Inflation is regulated in Belgium by automatic wage increases. Verhoeven pointed out that while this is an important safeguard for employees, it is also a challenge for the organisation.
Jerzy Moszkowicz remarked after these few speeches that festivals have good support from local governments and noted that perhaps new sources of support need to be sought – not necessarily central, but just local.
KRISTIANSAND INTERNATIONAL CHILDREN’S FILM FESTIVAL – Marion Røst Heimlund
The festival is still working to regain pre-pandemic audiences. One strategy is to visit politicians and present to them the scope and importance of the festival's activities. Nothing happens without the support of the Norwegian Film Institute.
The festival involves children and young people, fitting into the curriculum and compulsory practices for secondary school students – involving them in the organisation and programming.
As the festival takes place in a small town, there is little need for car transport. Films with an environmental theme are always included in the programme and collaborations with environmentally-minded organisations are taken.
ZLIN FILM FESTIVAL – Markéta Pášmová
Festival audiences returned to the cinemas in numbers that can be compared to pre-pandemic times. Attendance reached 100,000 and more than half of the visitors were commercial audiences.
Each year the festival has tried to move communication more and more into the online space, reducing the amount of printed material. It has, however, left the printed catalogue.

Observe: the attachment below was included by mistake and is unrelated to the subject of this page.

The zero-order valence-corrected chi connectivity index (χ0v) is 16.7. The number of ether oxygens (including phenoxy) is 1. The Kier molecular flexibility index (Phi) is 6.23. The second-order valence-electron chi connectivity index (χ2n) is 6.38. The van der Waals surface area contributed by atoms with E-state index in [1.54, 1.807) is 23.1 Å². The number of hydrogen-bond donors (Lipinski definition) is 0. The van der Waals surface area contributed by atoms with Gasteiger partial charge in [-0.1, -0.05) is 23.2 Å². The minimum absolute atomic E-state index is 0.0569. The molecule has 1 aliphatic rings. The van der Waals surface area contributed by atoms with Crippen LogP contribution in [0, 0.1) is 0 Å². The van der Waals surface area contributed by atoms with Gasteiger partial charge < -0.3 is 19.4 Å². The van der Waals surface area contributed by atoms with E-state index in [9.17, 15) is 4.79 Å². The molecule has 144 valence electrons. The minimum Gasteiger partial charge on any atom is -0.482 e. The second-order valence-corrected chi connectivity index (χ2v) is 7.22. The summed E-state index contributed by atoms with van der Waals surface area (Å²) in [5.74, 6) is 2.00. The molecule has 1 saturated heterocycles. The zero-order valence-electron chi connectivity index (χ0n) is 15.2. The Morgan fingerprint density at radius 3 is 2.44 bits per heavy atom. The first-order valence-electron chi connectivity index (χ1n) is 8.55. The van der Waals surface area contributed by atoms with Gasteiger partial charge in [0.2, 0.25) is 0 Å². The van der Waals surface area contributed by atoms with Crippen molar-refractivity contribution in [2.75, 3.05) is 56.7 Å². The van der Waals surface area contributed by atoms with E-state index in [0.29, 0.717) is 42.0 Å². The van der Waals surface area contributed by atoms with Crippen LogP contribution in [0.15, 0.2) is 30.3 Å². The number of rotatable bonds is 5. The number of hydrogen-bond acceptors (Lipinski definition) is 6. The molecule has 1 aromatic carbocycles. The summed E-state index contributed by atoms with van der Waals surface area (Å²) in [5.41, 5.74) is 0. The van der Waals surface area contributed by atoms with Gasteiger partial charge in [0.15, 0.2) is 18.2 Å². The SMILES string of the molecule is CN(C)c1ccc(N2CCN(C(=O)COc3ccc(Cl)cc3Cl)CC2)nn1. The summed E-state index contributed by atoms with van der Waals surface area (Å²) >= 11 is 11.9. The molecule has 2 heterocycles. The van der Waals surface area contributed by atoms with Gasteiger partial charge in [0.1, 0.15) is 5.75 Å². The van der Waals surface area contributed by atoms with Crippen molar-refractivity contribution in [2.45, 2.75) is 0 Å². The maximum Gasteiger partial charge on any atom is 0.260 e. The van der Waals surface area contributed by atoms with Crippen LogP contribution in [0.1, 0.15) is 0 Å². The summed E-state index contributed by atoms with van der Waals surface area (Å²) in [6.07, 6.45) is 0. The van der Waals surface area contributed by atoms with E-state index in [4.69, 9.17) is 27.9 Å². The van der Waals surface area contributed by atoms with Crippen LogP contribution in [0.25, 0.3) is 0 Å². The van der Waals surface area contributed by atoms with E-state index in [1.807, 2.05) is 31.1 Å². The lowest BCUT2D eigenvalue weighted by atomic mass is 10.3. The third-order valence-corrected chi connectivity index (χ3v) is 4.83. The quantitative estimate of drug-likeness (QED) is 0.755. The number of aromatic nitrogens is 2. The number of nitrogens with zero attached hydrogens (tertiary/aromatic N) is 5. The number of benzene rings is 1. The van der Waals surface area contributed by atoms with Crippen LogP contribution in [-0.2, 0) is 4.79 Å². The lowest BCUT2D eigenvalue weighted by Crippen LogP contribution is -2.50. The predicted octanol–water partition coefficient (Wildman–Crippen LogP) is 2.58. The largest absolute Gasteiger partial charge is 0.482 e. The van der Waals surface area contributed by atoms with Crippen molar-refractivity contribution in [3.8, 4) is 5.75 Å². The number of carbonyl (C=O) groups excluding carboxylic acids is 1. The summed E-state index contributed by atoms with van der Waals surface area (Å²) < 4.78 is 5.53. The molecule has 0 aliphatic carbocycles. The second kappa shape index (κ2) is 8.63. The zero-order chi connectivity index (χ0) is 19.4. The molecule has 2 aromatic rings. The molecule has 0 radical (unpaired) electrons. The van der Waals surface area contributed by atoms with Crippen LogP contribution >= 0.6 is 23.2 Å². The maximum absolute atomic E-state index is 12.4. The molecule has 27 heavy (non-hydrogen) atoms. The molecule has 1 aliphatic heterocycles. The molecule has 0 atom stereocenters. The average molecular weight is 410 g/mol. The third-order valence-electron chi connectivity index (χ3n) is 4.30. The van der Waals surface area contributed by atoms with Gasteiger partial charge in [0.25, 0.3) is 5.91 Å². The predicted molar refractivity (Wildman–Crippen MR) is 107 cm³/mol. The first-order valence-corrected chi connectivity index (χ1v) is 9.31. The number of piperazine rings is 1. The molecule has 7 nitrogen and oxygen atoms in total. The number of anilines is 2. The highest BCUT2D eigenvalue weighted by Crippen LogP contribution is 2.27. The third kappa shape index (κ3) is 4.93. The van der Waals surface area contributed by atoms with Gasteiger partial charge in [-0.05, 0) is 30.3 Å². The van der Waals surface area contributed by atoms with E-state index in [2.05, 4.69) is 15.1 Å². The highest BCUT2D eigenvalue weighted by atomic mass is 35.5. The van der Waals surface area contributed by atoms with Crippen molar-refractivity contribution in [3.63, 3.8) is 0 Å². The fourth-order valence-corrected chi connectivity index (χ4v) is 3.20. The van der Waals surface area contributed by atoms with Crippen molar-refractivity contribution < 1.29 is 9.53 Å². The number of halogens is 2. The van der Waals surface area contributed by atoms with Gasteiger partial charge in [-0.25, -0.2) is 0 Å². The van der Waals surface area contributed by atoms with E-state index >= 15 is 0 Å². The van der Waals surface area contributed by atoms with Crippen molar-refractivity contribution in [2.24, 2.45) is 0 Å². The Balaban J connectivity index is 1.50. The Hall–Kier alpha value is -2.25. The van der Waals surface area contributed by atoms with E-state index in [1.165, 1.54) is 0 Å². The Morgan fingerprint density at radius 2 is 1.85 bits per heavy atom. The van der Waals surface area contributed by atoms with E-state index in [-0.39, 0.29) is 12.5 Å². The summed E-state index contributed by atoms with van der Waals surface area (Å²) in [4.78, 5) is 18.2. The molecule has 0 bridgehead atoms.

Due to the infrastructure of the city, the use of cars is necessary. However, the transport of materials is reduced – films are sent electronically.
The economic situation of the festival is stable. Its budget consists of two parts: one comes from sponsors and the other from subsidies, i.e. the Ministry of Culture, the city region, the European Union. In case of insufficient subsidies, the organisers shorten the duration of the event by limiting the side programme (concerts or meetings).
SCHLINGEL – INTERNATIONAL FILM FESTIVAL FOR CHILDREN AND YOUNG AUDIENCE – Michael Harbauer
This year the festival recorded an attendance of 20,000 people. It is open to audiences unconnected to the school system and older than teenagers.
The organisers source films online. The festival has also succeeded in introducing tickets that can be used on public transport.
OULU INTERNATIONAL CHILDREN’S AND YOUTH FILM FESTIVAL – Mika Anttolainen
The Finnish Film Foundation will have a budget of €1,000,000 less next year. This will have a significant impact on the industry's operations, resulting, among other things, in the suspension of the production of films for children and young people.
The festival is printing less and less materials. All screenings this year were digital and the festival hotel was Green Star Hotel Oulu – Finland's first carbon-neutral hotel chain.
The festival runs an Oscar competition with one of the film schools, using films made by children and young people. It also organises “This is not a script”, a programme dedicated to young screenwriters in the Nordic countries. In collaboration with Wallaby Film School, it also organises film clubs.
JUNIOR FEST FESTIVAL – Judita Soukupova
The 16th edition of Junior Fest ended a month ago. The festival has undergone significant staff changes, but the focus is now on planning the next edition. Junior Fest takes place in six cities simultaneously over six days – most of which are small towns where it is easy to attract an audience. This year, the festival was attended by almost 14,000 spectators.
The organisers feel that it is necessary to build individual links with teachers in order to gain school audiences – a challenge for years to come.
The festival is reducing the number of prints, but has also decided to stay with the printed catalogue. It also organises environmental campaigns with various sponsors each year and tries to use public transport when possible.
Jerzy Moszkowicz noted that the issue of individual contacts with teachers has been extremely important for years – ECFA could devote more space to this topic.